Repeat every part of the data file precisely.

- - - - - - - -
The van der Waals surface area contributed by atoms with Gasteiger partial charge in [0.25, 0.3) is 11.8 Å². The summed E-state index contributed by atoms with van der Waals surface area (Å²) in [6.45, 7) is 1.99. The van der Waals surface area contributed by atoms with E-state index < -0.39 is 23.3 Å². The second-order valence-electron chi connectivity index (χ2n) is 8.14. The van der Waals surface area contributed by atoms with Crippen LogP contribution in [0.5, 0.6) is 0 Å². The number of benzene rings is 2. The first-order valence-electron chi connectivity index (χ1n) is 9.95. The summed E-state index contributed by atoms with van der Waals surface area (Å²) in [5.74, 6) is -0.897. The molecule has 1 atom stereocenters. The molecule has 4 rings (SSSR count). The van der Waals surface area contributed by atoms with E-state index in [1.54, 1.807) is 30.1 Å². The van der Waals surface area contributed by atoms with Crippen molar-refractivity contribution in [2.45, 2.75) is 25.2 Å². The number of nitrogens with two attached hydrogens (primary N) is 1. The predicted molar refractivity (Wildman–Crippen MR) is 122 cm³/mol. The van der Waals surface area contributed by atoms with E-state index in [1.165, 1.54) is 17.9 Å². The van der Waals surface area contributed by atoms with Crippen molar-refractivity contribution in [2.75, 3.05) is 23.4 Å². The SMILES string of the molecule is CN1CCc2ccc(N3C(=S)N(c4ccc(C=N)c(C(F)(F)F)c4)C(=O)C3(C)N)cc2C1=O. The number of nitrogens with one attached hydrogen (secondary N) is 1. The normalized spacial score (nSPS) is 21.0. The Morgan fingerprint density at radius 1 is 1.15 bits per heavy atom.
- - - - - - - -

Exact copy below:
The van der Waals surface area contributed by atoms with Gasteiger partial charge in [0.25, 0.3) is 11.8 Å². The summed E-state index contributed by atoms with van der Waals surface area (Å²) in [6.45, 7) is 1.99. The van der Waals surface area contributed by atoms with E-state index < -0.39 is 23.3 Å². The second-order valence-electron chi connectivity index (χ2n) is 8.14. The van der Waals surface area contributed by atoms with Crippen LogP contribution in [0.5, 0.6) is 0 Å². The number of benzene rings is 2. The first-order valence-electron chi connectivity index (χ1n) is 9.95. The summed E-state index contributed by atoms with van der Waals surface area (Å²) in [5.74, 6) is -0.897. The molecule has 1 atom stereocenters. The molecule has 4 rings (SSSR count). The van der Waals surface area contributed by atoms with E-state index in [1.54, 1.807) is 30.1 Å². The van der Waals surface area contributed by atoms with Crippen molar-refractivity contribution in [2.45, 2.75) is 25.2 Å². The number of nitrogens with two attached hydrogens (primary N) is 1. The predicted molar refractivity (Wildman–Crippen MR) is 122 cm³/mol. The van der Waals surface area contributed by atoms with E-state index in [1.165, 1.54) is 17.9 Å². The van der Waals surface area contributed by atoms with Crippen molar-refractivity contribution in [2.75, 3.05) is 23.4 Å². The SMILES string of the molecule is CN1CCc2ccc(N3C(=S)N(c4ccc(C=N)c(C(F)(F)F)c4)C(=O)C3(C)N)cc2C1=O. The number of nitrogens with one attached hydrogen (secondary N) is 1. The normalized spacial score (nSPS) is 21.0. The Morgan fingerprint density at radius 1 is 1.15 bits per heavy atom.